A couple weeks ago, we looked at the splendors of Truman Capote's Black & White Ball of 1966. In honor of the holiday party season, with its fir trees and candlelight, let's take a look back at a (much) earlier costume party, one that went so horribly wrong that it is now known as the Bal des Ardents, or the Dance of the Burning Men.
France, 1393. Charles VI was king, Isabeau of Bavaria his consort. Charles ordered a wedding ball at court for one of the queen's ladies-in-waiting. The king had just experienced his first of many psychotic episodes (he was plagued with mental illness his whole life), and his doctors recommended courtly amusements to improve his condition. Because it was the lady's third marriage, custom dictated that there be a charivari, or a mock serenade with noisy instruments, and sometimes with costumes.
A courtier suggested that the king and five friends dress up as 'savages' for a little healthy fun. The six men came to the party in head-to-toe costumes of linen, flax and feathers, held together with a sort of resin (the same flammable semi-liquid used during medieval warfare, poured from fortified walls onto invading soldiers to scald them). No one knew who they were, but the king had supposedly ordered that torches be kept away from their obviously flammable outfits. Five of the men were chained together, the king the only independent one. You see where this is going.
The party was in full swing, the 'savages' dancing and chatting with the other guests — though still concealing their identities — when the king's brother, the duc d'Orléans, showed up after an evening at a tavern. Curious to learn who the costumed men were, he shone his torch on them, but got too close, and the costumes quickly caught flame. (There is also some speculation that it was an assassination attempt — definitely a compelling conspiracy theory, what with an insane king during an era of political tumult) Luckily, the king had been standing with his young aunt, the 14-year-old duchesse de Berry, who quickly suffocated his flames with her dress, saving his life (visible in Images 1 and 3). The others were not so lucky. Though one managed to unchain himself and jump into a bucket of water to save himself (visible in all images), the others all died of their injuries in the next few days.
Obviously this tragedy did nothing to improve Charles VI's mental health, and he shortly relinquished much of his power to his wife and others. At the end of his reign, France ended up in the hands of an English king, though was later wrested back to French control by Charles VI's son (wait for it…) Charles VII, with the help of Joan of Arc. Interestingly, despite the pre-existing international tensions (the Hundred Years' War, for example) and the much-discussed madness of the king, blame for England's usurpation fell on Queen Isabeau, one of many examples of foreign-born queens scapegoated in the popular press (hello, Marie-Antoinette!).
The medieval images of the story are small illuminations of a contemporary history by Froissart. Painted within a century of the event, these royal party scenes show the tragedy occurring, but also reveal the deep importance of textiles in medieval interiors. The artists use lavish damasks as their backdrop, with fabulous color combinations and patterns, like deer jumping (image 2). Textiles also differentiate spaces, like the patterned baldequins (visible in each image) where the ladies sit, and the fabric thrown over the musicians' balcony in Images 1 and 2. In Image 2, a display table shows off a suite of vessels from the royal treasury, a typical practice of the time (and on into the Renaissance and beyond). In the images, the women wear gowns made of sumptuous fabric, with classic medieval headgear like the conical hat (henin) with sheer veils, and the reticulated headdress that looks like a "V." In Images 1 and 2, you can see that the women's dresses are trimmed with fur, also common in winter (court) dress.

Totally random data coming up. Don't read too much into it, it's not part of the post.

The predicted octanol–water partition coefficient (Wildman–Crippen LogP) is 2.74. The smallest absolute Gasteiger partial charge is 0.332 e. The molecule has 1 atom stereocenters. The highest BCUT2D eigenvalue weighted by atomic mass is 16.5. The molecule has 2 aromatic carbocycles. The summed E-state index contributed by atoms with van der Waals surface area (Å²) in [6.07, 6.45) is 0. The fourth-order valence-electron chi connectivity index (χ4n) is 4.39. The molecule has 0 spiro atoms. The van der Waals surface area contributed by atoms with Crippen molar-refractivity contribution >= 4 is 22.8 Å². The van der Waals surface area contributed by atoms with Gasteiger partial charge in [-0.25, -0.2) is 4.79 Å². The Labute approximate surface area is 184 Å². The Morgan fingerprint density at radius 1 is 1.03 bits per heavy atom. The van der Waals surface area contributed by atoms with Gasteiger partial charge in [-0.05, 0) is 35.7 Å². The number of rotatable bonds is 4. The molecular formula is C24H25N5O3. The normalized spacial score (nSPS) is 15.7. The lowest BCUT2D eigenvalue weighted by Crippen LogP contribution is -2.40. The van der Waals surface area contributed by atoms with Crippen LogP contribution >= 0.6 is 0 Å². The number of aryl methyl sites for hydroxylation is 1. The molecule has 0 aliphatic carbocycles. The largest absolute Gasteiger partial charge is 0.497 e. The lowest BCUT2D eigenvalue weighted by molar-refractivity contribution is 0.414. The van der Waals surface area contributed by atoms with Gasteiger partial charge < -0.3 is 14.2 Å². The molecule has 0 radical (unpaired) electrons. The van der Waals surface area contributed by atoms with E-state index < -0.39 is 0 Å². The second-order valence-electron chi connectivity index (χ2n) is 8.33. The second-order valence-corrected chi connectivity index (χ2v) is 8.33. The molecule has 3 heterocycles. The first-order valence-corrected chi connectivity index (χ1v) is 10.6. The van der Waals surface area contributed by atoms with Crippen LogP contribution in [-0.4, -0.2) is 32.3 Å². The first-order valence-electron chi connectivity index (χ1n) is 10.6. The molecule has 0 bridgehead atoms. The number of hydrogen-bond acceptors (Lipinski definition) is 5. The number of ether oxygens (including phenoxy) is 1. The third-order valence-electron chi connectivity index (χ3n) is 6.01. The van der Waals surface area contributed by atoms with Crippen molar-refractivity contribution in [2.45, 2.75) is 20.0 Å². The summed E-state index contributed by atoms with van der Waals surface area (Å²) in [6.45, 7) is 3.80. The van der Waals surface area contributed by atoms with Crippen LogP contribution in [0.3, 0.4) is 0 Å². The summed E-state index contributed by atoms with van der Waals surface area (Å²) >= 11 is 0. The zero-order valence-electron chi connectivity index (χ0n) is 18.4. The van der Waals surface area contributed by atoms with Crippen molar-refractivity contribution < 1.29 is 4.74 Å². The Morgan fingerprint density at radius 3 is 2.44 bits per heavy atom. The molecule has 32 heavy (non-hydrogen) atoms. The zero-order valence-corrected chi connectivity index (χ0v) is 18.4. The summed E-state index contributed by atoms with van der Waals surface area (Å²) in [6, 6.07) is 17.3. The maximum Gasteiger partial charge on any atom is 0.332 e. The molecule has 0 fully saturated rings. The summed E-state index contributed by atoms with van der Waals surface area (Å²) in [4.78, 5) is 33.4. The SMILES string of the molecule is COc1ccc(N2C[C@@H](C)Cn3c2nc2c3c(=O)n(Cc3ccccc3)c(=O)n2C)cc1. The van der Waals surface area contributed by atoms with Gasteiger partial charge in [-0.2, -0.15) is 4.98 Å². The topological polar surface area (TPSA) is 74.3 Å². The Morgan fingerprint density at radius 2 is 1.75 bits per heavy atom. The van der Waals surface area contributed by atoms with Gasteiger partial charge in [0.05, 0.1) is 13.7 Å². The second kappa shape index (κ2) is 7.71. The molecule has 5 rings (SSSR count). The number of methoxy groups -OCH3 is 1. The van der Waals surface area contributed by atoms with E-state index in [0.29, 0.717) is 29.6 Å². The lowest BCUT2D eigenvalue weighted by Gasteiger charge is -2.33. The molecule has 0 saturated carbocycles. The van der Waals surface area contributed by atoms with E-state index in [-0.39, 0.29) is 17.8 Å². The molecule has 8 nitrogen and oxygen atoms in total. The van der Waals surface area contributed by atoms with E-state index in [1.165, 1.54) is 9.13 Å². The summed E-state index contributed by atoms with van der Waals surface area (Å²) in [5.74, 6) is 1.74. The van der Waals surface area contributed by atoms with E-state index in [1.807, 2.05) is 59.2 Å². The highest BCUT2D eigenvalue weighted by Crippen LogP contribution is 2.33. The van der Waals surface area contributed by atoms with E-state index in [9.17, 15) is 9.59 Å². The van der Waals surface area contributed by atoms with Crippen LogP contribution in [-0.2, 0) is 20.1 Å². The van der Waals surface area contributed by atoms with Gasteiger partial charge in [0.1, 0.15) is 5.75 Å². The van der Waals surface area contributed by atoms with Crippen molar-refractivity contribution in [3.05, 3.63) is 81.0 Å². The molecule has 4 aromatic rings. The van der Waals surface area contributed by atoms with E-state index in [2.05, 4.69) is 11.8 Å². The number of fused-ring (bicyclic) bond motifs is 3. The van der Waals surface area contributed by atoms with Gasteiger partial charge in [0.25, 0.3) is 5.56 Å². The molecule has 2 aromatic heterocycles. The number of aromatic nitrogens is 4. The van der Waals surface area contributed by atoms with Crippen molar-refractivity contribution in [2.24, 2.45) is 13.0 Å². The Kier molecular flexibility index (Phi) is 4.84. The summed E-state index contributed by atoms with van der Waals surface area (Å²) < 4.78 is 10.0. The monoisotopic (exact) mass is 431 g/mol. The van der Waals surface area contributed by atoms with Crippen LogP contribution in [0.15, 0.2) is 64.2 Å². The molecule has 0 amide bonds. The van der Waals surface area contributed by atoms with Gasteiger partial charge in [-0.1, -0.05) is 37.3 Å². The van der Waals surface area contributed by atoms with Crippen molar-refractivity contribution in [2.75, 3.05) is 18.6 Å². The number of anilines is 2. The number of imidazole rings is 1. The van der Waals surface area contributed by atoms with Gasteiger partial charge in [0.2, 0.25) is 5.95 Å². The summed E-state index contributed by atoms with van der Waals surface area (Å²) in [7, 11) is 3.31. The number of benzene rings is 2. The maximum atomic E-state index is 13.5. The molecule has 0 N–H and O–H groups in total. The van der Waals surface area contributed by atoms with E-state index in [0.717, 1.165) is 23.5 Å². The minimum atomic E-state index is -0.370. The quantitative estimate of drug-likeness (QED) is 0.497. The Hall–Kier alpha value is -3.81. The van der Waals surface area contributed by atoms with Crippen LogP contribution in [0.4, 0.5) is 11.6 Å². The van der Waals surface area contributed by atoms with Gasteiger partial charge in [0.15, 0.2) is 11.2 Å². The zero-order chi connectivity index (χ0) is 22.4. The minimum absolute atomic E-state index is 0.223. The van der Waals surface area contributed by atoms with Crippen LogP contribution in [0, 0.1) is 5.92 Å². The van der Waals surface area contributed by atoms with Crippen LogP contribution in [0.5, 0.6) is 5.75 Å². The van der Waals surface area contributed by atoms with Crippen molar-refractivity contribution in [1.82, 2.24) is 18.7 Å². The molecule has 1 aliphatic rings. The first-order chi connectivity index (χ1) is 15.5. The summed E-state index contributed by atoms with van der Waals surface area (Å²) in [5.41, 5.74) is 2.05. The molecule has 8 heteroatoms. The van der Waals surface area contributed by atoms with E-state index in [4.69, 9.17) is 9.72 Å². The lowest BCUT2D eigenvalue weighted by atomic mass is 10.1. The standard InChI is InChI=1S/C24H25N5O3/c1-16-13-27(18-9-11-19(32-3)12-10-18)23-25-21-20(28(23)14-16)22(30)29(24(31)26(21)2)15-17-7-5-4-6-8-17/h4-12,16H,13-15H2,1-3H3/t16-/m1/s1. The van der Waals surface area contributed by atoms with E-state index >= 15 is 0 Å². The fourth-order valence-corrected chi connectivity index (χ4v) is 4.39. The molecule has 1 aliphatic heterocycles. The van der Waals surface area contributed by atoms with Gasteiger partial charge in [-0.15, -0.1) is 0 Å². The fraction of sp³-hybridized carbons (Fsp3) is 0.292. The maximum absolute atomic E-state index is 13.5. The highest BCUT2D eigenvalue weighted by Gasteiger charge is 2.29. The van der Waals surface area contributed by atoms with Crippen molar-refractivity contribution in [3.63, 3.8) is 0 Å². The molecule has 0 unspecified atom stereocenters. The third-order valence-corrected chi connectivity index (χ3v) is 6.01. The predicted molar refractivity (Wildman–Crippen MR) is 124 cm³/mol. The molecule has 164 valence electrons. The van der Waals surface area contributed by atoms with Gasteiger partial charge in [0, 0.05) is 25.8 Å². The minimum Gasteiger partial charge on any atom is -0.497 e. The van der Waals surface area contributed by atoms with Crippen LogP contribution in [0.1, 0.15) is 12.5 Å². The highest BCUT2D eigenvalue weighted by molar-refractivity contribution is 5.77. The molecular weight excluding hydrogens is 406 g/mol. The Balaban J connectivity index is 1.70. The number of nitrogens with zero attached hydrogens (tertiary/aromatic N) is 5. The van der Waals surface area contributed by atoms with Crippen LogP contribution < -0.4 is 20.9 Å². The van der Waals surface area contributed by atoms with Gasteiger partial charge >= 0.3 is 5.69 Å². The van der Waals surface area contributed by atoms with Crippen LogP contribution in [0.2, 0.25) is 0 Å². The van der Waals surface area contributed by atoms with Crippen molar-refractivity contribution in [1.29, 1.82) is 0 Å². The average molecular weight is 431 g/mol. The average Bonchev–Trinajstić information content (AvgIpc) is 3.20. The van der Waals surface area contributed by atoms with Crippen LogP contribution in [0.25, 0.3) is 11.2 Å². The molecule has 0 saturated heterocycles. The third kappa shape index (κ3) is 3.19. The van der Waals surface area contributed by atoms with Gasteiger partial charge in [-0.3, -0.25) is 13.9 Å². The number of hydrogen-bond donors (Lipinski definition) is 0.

Rich visual evidence of a crazy party gone horribly wrong!
Source: Do you want to read the account in the original medieval French? Really? Here it is.
Images: 1 A mid-15th century illumination of Froissart's Chroniques, a contemporary history. There are so many amazing textiles in this image, including various richly patterned drapery and some sort of bench covering where the ladies are sitting. The clothing is trimmed in ermine. From Wikipedia Commons; 2 Another illumination of Froissart. This one is from 1470-75, was commissioned by Louis de Gruuthuse, and illuminated by Philippe de Mazerolles. Apparently, an illuminator known as the Master of Anthony of Burgundy, subcontracted by Philippe de Mazerolles, is responsible for the illustration. Note the careful perspective and almost 3D quality of the figures. You can see the duchesse de Berry using her blue dress to smother the flames on the king's costume, while the musicians look on helplessly from the balcony. The chandelier is also a lovely detail — painted red, no less! Image from a French website called Grande-Boucherie, which also contains the original Froissart text; 3 A black-and-white reproduction of another medieval illumination of Froissart. At left you can see the duchesse de Berry putting out the king's fire, and in the upper right you can see the other survivor dousing himself in a washing bucket. Image from French Wikipedia Commons; 4 The full-page view of Louis de Gruuthuse's manuscript of Froissart, from the Bibliothèque Nationale de France.
Want the look? Mix and match antique-inspired textiles from places like Brocade Home, Anthropologie and Dwell Studio. For more information on damasks, read this wonderful 2006 article from Martha Stewart Living by Shax Riegler. And if anyone can find a deer pattern like the one in Image 1, let me know — I love it!